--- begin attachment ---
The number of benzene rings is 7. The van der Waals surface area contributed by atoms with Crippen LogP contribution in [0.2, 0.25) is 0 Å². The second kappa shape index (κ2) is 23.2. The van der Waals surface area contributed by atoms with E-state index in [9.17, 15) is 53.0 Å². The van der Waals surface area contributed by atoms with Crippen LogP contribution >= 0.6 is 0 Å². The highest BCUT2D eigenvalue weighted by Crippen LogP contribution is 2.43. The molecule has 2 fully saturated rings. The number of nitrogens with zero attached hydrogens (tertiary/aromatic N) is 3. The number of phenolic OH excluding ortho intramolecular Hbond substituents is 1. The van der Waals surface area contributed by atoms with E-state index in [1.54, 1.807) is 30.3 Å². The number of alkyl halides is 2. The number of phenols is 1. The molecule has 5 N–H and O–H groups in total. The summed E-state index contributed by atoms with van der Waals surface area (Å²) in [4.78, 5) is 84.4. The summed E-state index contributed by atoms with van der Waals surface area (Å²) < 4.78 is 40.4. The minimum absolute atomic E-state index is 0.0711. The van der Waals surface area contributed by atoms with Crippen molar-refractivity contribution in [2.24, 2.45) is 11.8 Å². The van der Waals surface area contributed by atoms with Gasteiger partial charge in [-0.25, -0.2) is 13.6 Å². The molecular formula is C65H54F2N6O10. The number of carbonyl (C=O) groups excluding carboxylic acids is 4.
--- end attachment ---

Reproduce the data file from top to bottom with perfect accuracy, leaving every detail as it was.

The number of benzene rings is 7. The van der Waals surface area contributed by atoms with Crippen LogP contribution in [0.2, 0.25) is 0 Å². The second kappa shape index (κ2) is 23.2. The van der Waals surface area contributed by atoms with E-state index in [9.17, 15) is 53.0 Å². The van der Waals surface area contributed by atoms with Crippen LogP contribution >= 0.6 is 0 Å². The highest BCUT2D eigenvalue weighted by Crippen LogP contribution is 2.43. The molecule has 2 fully saturated rings. The number of nitrogens with zero attached hydrogens (tertiary/aromatic N) is 3. The number of phenolic OH excluding ortho intramolecular Hbond substituents is 1. The van der Waals surface area contributed by atoms with E-state index in [1.54, 1.807) is 30.3 Å². The number of alkyl halides is 2. The number of phenols is 1. The molecule has 5 N–H and O–H groups in total. The summed E-state index contributed by atoms with van der Waals surface area (Å²) in [4.78, 5) is 84.4. The summed E-state index contributed by atoms with van der Waals surface area (Å²) < 4.78 is 40.4. The minimum absolute atomic E-state index is 0.0711. The van der Waals surface area contributed by atoms with Crippen molar-refractivity contribution in [2.24, 2.45) is 11.8 Å². The van der Waals surface area contributed by atoms with Gasteiger partial charge in [-0.25, -0.2) is 13.6 Å². The molecular formula is C65H54F2N6O10. The number of carbonyl (C=O) groups excluding carboxylic acids is 4.